ILLINOIS CRIMINAL JUSTICE INFORMATION AUTHORITY: ICJIA Welcomes New Executive Director
llinois Criminal Justice Information Authority issued the following announcement on July 25.
The Illinois Criminal Justice Information Authority (ICJIA) is pleased to announce the appointment of Jason Stamps to ICJIA Executive Director. Mr. Stamps was nominated by Gov. JB Pritzker to the position and must be confirmed by the Illinois Senate.
Mr. Stamps has nearly two decades of experience in law enforcement research and training and most recently served as acting director of the University of Illinois at Chicago Center for Public Safety and Justice (CPSJ). In that role, Mr. Stamps managed administrative duties while serving as lead curriculum developer and member of the cadre of trainers for diversity and inclusion and procedural justice training programs. He also advised law enforcement agencies in internal and external procedural justice and police legitimacy.
"I applaud Governor Pritzker's appointment of Jason Stamps as ICJIA's Executive Director. Director Stamps brings a depth of criminal justice experience that will help our state create a justice system that better reflects our values," said Lt. Governor Juliana Stratton. "Director Stamps' extensive background in engaging public safety stakeholders, managing federal and local grants, and conducting research and evaluation will be an asset to our Justice, Equity & Opportunity Initiative and our entire state."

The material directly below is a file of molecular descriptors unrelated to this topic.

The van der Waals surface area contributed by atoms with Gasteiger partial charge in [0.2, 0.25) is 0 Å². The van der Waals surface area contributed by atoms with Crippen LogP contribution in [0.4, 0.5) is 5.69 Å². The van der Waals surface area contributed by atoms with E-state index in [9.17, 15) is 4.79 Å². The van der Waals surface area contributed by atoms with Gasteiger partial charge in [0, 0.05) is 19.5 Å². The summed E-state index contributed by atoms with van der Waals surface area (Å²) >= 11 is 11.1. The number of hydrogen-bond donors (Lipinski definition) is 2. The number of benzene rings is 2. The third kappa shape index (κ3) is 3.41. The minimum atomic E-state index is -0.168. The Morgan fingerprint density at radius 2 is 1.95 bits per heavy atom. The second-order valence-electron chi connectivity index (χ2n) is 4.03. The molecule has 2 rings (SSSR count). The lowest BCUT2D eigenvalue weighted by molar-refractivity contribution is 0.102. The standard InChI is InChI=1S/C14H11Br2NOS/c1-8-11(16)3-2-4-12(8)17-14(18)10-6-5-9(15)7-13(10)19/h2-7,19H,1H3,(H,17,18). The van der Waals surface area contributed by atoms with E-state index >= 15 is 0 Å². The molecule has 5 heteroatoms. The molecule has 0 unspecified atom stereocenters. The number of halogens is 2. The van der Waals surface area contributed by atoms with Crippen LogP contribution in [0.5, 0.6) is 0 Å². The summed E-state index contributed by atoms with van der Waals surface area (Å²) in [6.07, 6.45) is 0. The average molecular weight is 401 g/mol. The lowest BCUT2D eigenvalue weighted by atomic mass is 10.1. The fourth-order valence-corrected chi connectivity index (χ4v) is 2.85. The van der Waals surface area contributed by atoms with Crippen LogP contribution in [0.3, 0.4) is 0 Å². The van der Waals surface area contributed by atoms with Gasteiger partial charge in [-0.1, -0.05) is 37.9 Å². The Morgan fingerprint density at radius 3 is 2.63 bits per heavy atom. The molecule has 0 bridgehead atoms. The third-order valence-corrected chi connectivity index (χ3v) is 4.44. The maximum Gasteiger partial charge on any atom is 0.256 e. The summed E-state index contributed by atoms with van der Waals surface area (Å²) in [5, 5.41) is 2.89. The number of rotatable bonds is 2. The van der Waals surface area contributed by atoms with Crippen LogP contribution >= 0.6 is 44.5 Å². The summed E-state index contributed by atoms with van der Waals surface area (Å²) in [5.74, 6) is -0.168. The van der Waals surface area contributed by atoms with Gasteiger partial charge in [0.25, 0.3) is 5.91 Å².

Prior to joining CPSJ, Mr. Stamps was director of the Northwestern University Center for Public Safety Professional Training Division. He also served as the director of New Programs, associate director of the Management Training Division, and an instructor in the School of Police Staff and Command, where he lectured in resource allocation and deployment and applied statistics.
Mr. Stamps also worked for the Institute for Public Safety Partnerships (IPSP) at UIC. Starting as a graduate research assistant for IPSP, he rose to the position of assistant director of Operations, managing all grant funds supporting the institute. His research activities included developing and implementing a research protocol to study UIC Clery mandatory reporter system effectiveness and designing survey instruments and performing data analysis for several police departments in response to state-mandated traffic stop data collection efforts.
Mr. Stamps holds a bachelor's degree in criminal justice from the University of Alabama and a master's degree in criminal justice from the University of Illinois at Chicago. His graduate work at UIC focused on statistical methods and quantitative and qualitative research methods and analysis. He also holds a master's degree in public policy and administration from Northwestern University.
Original source can be found here.